The Portland Public School District is considering a redesign that would close Marshall High School, convert Benson from a four-year vocational magnet into a two-year technical program, and eliminate most families’ option to transfer to other district schools. The plan is to make every neighborhood school big enough to support a wider variety of classes by keeping neighborhood children in their local schools.
This will trap many kids in schools that don’t serve their needs. Families with means will move close to the school that best fits their children’s needs. Families without means will be left behind, creating more inequity for the neediest families.
The perfect example of school failure today is Jefferson High School, which already has lost three quarters of its neighborhood kids to other schools. Those who remain are performing dismally, despite decades of school reforms.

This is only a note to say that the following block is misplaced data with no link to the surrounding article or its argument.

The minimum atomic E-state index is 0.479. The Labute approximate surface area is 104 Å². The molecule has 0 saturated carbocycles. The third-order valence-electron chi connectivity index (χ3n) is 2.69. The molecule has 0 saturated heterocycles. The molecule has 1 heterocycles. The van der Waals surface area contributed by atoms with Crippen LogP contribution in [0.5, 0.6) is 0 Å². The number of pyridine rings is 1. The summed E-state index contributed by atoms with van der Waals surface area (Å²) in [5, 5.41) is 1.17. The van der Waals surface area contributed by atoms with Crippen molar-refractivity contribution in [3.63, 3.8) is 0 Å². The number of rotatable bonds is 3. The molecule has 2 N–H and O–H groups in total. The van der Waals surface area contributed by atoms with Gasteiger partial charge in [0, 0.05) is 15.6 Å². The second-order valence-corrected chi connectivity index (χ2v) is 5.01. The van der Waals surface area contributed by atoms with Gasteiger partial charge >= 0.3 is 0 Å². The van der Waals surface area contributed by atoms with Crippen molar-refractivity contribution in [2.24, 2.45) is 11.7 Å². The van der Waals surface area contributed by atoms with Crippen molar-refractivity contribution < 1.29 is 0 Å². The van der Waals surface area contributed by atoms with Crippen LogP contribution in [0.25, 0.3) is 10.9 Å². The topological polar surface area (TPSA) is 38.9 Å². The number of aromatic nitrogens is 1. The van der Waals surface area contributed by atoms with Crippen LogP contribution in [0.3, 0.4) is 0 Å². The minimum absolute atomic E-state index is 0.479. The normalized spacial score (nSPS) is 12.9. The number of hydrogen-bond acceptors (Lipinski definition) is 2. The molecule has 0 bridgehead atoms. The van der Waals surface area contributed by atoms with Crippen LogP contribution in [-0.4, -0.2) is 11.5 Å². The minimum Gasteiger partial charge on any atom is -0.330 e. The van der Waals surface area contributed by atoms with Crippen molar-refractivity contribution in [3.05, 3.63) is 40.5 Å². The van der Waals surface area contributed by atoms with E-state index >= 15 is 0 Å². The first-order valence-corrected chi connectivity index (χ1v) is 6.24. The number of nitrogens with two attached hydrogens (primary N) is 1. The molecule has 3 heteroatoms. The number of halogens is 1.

Yet, the district superintendent wants to remove students’ educational options and force them to go to a failing school, on a promise that it will get better. Similar promises have been made in the past, never to materialize. Why should parents be forced to invest their children in an unproven experiment when there are many successful schools in Portland? Rather than eliminate choice, district leaders would be wise to listen to the demands of parents by observing where they send their kids and what is already working. Then, they should get out of the way and let families make these all-important decisions.
Christina Martin is a policy analyst for the School Choice Project at Cascade Policy Institute, Oregon’s free market public policy research organization.